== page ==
Ofta targets IDD fee cheats
Watchdog considers bolstering the law to deter providers of illegal call services
The telecommunications watchdog is considering tougher penalties on providers of illegal international direct dialling (IDD) services that circumvent local access charges - a fee that generates about $500 million a year for fixed-line operators.
Office of the Telecommunications Authority (Ofta) assistant director Ha Yung-kuen said the number of illegal IDD providers had increased significantly this year, but the complex prosecution procedures and low level of fines made it difficult to stop the activity.
In the first four months of this year, Ofta raided and terminated 2,833 lines offering such services, compared with 2,268 lines last year.
Unlicensed persons providing illegal IDD services are liable to a maximum fine of $100,000 and five years' jail.
Last year, Ofta successfully prosecuted just four cases, with fines imposed by courts totalling $20,000.
Ofta is reviewing the issue and is in talks with the Justice Department on whether the government should impose heavier fines on people who break the law.
However, Mr Ha said it would be more effective if operators worked with Ofta in using administrative measures to block calls from illegal IDD operators rather than going through the courts.
Only licensed external telecommunications service providers are allowed to provide IDD services. They must pay 12.1 cents per minute for a local access charge and 0.6 cent per minute for a universal services charge to local fixed-line operators for connecting international calls. These charges make up 50 per cent of their costs to popular destinations such as Britain, the United States and Australia.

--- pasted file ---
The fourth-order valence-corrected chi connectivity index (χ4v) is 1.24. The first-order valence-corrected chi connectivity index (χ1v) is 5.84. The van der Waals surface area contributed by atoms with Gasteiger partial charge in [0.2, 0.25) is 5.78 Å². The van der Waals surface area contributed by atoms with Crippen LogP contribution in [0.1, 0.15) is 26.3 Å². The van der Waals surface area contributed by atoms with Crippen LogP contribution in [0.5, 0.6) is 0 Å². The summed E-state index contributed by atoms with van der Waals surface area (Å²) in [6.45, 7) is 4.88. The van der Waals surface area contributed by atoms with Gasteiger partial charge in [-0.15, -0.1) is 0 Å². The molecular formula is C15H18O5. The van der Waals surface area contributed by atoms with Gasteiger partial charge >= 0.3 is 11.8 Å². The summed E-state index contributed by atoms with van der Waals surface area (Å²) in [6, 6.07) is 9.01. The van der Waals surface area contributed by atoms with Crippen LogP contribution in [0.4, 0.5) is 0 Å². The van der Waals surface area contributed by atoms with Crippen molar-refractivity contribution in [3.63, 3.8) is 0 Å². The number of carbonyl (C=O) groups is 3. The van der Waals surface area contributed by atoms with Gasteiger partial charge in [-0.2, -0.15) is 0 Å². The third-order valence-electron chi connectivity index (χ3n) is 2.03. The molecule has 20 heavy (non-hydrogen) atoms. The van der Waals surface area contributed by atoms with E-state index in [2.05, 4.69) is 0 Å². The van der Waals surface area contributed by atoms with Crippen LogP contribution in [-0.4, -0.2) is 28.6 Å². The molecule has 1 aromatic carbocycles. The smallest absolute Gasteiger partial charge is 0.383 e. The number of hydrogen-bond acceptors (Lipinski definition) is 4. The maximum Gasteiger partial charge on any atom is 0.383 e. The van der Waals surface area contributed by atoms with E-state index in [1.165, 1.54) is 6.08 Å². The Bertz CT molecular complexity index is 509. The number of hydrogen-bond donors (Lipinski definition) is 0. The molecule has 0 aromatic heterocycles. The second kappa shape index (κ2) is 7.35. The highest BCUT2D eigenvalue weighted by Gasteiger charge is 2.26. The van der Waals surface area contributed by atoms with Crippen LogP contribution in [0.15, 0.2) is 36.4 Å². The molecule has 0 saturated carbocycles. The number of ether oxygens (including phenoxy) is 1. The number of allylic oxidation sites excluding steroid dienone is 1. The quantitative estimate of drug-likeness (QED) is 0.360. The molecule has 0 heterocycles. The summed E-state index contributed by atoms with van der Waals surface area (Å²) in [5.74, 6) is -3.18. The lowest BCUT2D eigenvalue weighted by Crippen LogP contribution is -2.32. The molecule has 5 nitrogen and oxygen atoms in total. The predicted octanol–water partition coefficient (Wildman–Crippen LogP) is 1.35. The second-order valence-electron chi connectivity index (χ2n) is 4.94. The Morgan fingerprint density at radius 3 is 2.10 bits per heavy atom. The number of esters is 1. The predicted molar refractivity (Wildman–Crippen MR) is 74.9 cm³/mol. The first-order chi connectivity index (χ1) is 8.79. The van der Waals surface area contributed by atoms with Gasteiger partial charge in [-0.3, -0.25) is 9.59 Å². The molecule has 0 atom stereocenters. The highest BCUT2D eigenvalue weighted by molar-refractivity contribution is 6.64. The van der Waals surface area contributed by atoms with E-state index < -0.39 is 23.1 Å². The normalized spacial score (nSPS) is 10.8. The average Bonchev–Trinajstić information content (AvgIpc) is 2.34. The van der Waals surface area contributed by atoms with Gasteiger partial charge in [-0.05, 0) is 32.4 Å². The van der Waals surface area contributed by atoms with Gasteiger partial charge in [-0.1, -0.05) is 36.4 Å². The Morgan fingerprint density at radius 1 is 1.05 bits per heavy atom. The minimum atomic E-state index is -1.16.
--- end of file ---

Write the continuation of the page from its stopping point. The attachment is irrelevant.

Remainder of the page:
With suitable equipment, unlicensed IDD operators disguise international calls as local calls by connecting them to leased lines, routing the traffic via the internet, wireless networks or even self-laid cables linked to local networks.
This helps illegal IDD providers save the 12.7 cents per minute in call deliveries.
Society of Hong Kong External Telecommunications Service Providers chairman Kam Poon said it would be easier to deter illegal IDD providers if local fixed-line operators lowered the 'over-priced' local access charge.
'People are tempted to circumvent the local access charge because they can save a huge portion of their costs. If the fixed-line carriers lowered the charge, it would make it commercially unviable for them to do so,' Mr Kam said.